When Paul wrote he was hoping to meet up with Timothy again soon. In the meantime he encouraged him to be a good example to others in his personal and assembly life. This is the key verse of the letter. Timothy’s teaching would have had little effect if he had not been living out what he taught. His character and conduct were to commend his message. The matter of good behaviour is relevant and important in the life of every believer.
Three phrases are used to describe a local assembly of Christians. ‘House of God’ brings to our attention the divine presence and the holy character associated with that presence. We have a constant need to remind ourselves that when we gather with other believers in the Lord’s Name, God is there. The building is not the important thing. A local assembly can function just as effectively under a tree or grass shelter. The vital thing is to know and enjoy His presence.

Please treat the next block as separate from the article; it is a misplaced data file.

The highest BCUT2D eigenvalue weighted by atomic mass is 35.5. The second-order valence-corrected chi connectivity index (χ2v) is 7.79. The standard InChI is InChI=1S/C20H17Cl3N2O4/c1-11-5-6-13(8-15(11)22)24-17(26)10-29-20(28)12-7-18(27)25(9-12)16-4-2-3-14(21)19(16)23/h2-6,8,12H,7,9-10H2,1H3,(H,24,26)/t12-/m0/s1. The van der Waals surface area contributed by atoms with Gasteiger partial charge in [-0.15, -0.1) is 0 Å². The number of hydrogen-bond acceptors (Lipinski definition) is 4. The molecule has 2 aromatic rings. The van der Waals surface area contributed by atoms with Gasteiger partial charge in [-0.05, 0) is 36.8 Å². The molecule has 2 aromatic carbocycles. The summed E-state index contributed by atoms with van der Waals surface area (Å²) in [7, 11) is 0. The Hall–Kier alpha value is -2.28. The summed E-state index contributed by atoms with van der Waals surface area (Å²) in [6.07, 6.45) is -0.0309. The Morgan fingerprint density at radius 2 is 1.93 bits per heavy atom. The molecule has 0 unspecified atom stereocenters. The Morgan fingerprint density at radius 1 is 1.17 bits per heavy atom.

‘The church of the living God’ would indicate divine power. This reality would have contrasted markedly with the deadness of the idol worship carried on in the temple to Diana. God is described as ‘the living God’ three times in the letter (3:15; 4:10; 6:17). A living God speaks to His children. He also hears and answers their prayers. A living God loves them and delights to bless them individually and collectively.
‘The pillar and ground of the truth’ reminds us too of divine principles. The local assembly is to be grounded in the truth of God’s Word, and then must uphold that truth in testimony before others. The conduct of each believer should complement the teaching in the assembly.
An appreciation of these truths will have a practical effect on our attendance, punctuality, dress and deportment, conversation, participation and service. The next time we leave home to gather with other believers in the local assembly, may we seek to meet with the living God and honour Him in all we say and do.